Symbiotic bacteria: from hitchhiker to beetle bodyguard
28.04.2017 | Johannes Gutenberg-Universität Mainz
Nose2Brain – Better Therapy for Multiple Sclerosis
28.04.2017 | Fraunhofer-Institut für Grenzflächen- und Bioverfahrenstechnik IGB
More and more automobile companies are focusing on body parts made of carbon fiber reinforced plastics (CFRP). However, manufacturing and repair costs must be further reduced in order to make CFRP more economical in use. Together with the Volkswagen AG and five other partners in the project HolQueSt 3D, the Laser Zentrum Hannover e.V. (LZH) has developed laser processes for the automatic trimming, drilling and repair of three-dimensional components.
Automated manufacturing processes are the basis for ultimately establishing the series production of CFRP components. In the project HolQueSt 3D, the LZH has...
Reflecting the structure of composites found in nature and the ancient world, researchers at the University of Illinois at Urbana-Champaign have synthesized thin carbon nanotube (CNT) textiles that exhibit both high electrical conductivity and a level of toughness that is about fifty times higher than copper films, currently used in electronics.
"The structural robustness of thin metal films has significant importance for the reliable operation of smart skin and flexible electronics including...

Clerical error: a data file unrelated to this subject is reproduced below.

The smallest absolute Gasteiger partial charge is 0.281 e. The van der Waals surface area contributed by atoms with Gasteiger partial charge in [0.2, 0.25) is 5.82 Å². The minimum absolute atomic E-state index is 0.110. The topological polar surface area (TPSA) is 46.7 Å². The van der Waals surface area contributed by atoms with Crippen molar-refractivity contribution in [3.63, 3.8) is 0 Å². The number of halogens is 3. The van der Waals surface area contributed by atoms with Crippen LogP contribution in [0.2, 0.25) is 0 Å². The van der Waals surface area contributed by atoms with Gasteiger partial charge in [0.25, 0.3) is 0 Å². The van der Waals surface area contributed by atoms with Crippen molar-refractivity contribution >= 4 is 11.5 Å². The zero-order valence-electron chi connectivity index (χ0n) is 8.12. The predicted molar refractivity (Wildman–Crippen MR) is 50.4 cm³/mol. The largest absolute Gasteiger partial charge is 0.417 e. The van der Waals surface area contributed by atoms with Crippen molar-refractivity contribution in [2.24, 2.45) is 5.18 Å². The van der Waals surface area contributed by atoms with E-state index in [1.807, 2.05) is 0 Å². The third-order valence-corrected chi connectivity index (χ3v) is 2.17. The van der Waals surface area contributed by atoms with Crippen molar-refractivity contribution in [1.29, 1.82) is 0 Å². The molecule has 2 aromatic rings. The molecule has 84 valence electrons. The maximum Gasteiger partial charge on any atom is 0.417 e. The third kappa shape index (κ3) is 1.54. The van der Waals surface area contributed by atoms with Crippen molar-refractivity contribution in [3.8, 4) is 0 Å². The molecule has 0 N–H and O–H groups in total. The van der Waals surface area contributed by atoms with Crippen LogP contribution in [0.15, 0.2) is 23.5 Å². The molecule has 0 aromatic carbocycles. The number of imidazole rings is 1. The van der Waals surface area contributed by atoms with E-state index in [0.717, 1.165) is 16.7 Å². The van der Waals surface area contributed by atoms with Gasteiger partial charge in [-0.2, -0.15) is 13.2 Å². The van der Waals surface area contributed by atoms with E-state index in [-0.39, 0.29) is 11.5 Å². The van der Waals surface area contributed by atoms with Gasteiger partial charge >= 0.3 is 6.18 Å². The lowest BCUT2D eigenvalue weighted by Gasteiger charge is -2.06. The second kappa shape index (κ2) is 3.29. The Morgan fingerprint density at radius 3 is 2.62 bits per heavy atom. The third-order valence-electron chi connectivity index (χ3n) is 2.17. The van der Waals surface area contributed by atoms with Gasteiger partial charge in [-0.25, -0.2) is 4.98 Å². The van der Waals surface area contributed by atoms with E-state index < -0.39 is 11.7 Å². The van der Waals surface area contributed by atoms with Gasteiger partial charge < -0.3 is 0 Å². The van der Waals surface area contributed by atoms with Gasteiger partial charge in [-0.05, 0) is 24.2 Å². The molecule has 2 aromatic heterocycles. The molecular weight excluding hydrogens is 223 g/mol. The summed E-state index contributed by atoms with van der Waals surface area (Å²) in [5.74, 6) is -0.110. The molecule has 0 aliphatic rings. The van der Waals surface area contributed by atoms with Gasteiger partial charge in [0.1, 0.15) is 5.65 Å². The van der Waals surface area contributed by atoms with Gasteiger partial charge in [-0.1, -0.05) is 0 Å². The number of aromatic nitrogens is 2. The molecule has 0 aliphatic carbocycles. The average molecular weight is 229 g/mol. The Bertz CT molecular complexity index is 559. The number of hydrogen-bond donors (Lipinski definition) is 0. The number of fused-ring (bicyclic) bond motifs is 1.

The nearby, giant radio galaxy M87 hosts a supermassive black hole (BH) and is well-known for its bright jet dominating the spectrum over ten orders of magnitude in frequency. Due to its proximity, jet prominence, and the large black hole mass, M87 is the best laboratory for investigating the formation, acceleration, and collimation of relativistic jets. A research team led by Silke Britzen from the Max Planck Institute for Radio Astronomy in Bonn, Germany, has found strong indication for turbulent processes connecting the accretion disk and the jet of that galaxy providing insights into the longstanding problem of the origin of astrophysical jets.
Supermassive black holes form some of the most enigmatic phenomena in astrophysics. Their enormous energy output is supposed to be generated by the...
The probability to find a certain number of photons inside a laser pulse usually corresponds to a classical distribution of independent events, the so-called...
Microprocessors based on atomically thin materials hold the promise of the evolution of traditional processors as well as new applications in the field of flexible electronics. Now, a TU Wien research team led by Thomas Müller has made a breakthrough in this field as part of an ongoing research project.
Two-dimensional materials, or 2D materials for short, are extremely versatile, although – or often more precisely because – they are made up of just one or a...
28.04.2017 | Event News
20.04.2017 | Event News
18.04.2017 | Event News
28.04.2017 | Medical Engineering
28.04.2017 | Earth Sciences
28.04.2017 | Life Sciences